by: Jim Kipping

I sit here today typing with heavy heart. First, as many of you know, Don LaFontaine, the man who all but invented the modern movie trailer, passed away in September. Then a week later, I learned about a loss of one of my local heroes, Tom Quarles (TQ). I bring Tom up because there was one thing that he believed was the highest art form in our business, the movie trailer. TQ found just as much joy in the release of a new trailer, as some do for the actual opening night of the movie. Originally this was going to be transcript of a conversation I had with LaFontaine about a year and a half ago, but I think the true title and emphasis of this piece should be… “Find your voice.”


I count myself lucky to actually have done two things. One, the hour audience with Don LaFontaine via ISDN for a book idea I am writing. Two, to have worked side by side in the same market as competitors with Tom Quarles, me at Emmis and he at Clear Channel. Both of these two experiences in recent days, and the recent passing of both of these fellow voice and production professionals, have given me pause. A chance to stop and smell the roses. To reflect on what the hell we are doing here, and what impact all of us in our daily lives have on other people around us.


Did you know that somewhere right now, there is someone that looks up to you? You are their hero. No really. I don’t care where you are, or what market size you’re in. I don’t care how unimportant you think the smallest gesture you may do today is, it will have a ripple effect that will bounce well beyond the audio pond you are swimming in right now. Remember that. I know what you’re thinking, deep thoughts from a guy that’s saddened and needs to vent. No, I want to you to stop and look at your calendar. Who do you have coming in for a session? A client? Super-serve that client and watch what happens down the road. Go above for that read or promo your about to cut. Don’t just blindly go through your daily lives in the studio stuck in a rut. What we do can and should have impact. You can affect change in people, for the better or worse. I prefer it be the better. Make a difference in someone’s life today.

If you listen to the clip I sent for this (November) issue of RAP, you’ll hear a bit that I gleaned from the interview with Don LaFontaine. Listen to it, as it pretty much sums up the book I am attempting to write. The basic idea is NOT a roadmap on how to get INTO the voice business, as much as it is stories behind some of the characters that make up industry and how THEY got into VO. To date, I have had the opportunity to chat with Don LaFontaine, (…In a World!) Tom Bodett, (Motel 6), Bill Rattner (ABC/Disney), Peter Thomas (Forensic Files), and scheduled during the writing of this article, Tom Kane (Wall-E trailer voice, Yoda). Every time I ask one of these legends to chat and what the book is about, they quickly jump on board. I’m still not finished. I have a number of female VO talent I am in contact with as well. Much as Don did in his Geico ads that raised the curtain to reveal the person behind the curtain and voice, my book “Me and My Big Mouth, and How it Pays my Mortgage” (last part keeps changing, but that’s the working title) will attempt to show people what we do, why we do it and how we got here. As Tom Bodett told me, you know… “there are many paths to get into and out of a clearing in the woods, you just have to pick one.”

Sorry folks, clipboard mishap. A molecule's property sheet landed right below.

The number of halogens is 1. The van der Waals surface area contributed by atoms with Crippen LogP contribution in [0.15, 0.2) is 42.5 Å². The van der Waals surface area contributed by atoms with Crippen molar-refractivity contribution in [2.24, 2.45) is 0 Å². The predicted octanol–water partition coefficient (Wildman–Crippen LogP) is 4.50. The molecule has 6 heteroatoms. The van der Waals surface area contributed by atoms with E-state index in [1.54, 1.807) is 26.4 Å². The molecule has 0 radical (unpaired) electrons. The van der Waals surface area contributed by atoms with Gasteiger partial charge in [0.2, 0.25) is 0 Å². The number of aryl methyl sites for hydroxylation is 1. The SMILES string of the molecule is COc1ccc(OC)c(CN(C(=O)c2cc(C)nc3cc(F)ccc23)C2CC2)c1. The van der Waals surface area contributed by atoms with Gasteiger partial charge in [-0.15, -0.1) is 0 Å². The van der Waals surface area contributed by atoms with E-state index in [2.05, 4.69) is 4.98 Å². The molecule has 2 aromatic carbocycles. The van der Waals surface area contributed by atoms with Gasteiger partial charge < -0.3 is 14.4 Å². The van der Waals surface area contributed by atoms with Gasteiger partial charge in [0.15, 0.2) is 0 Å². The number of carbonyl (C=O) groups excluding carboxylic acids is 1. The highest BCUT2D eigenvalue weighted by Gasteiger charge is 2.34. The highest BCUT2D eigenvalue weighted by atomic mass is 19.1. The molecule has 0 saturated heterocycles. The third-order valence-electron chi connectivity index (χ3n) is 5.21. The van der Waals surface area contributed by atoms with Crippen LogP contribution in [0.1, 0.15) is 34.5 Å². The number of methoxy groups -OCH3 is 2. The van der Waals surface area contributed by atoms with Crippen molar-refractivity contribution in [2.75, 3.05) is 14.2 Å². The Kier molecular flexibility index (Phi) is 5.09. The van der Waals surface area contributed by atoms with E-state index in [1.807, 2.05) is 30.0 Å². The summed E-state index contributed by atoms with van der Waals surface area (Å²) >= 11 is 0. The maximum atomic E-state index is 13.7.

I have also sent a spot that demonstrates the vocal talents and production skills of Tom Quarles. TQ had taken to heart many hours of tutelage of Ted Smith and Tony Schwarts, about the sheer magic that sound can bring, and the words that are chosen to impact and garner a response from the listener, for the ultimate payoff for the client. TQ helped raise the bar on production values in, at least our market, but I think well beyond. He pushed the envelope and everyone to be better producers, voice artists, writers. Pushed all of us to actually care about what we are putting on the air as commercial content with just as much care as a Program Director or consultant would scrutinize a jock, promo or song before they hit the air. That should be all of our charge in Production, or as we call in Sound Design. Just because many of us work in studios with no window to the outside world, doesn’t mean we close off our better judgment. You too have a say of what goes on the air. Care about what you do today. The air quality on your signals is just as fragile as the air outside your radio station. Take care of it.

If you’re in a rut, get out of it. Make a difference today. You’d be surprised how little effort it takes to start that ripple that will eventually circle the globe and bounce right back off of you, hopefully with all the experiences from others you touched along the way. Don LaFontaine was the voice. Tom Quarles found his voice. Both had passion for what they did, and that passion shined through the daily grind we all experience every day. Both have touched my life in a way that can’t be measured.

Find your voice. Find it today. And for heaven sakes… do something good with it!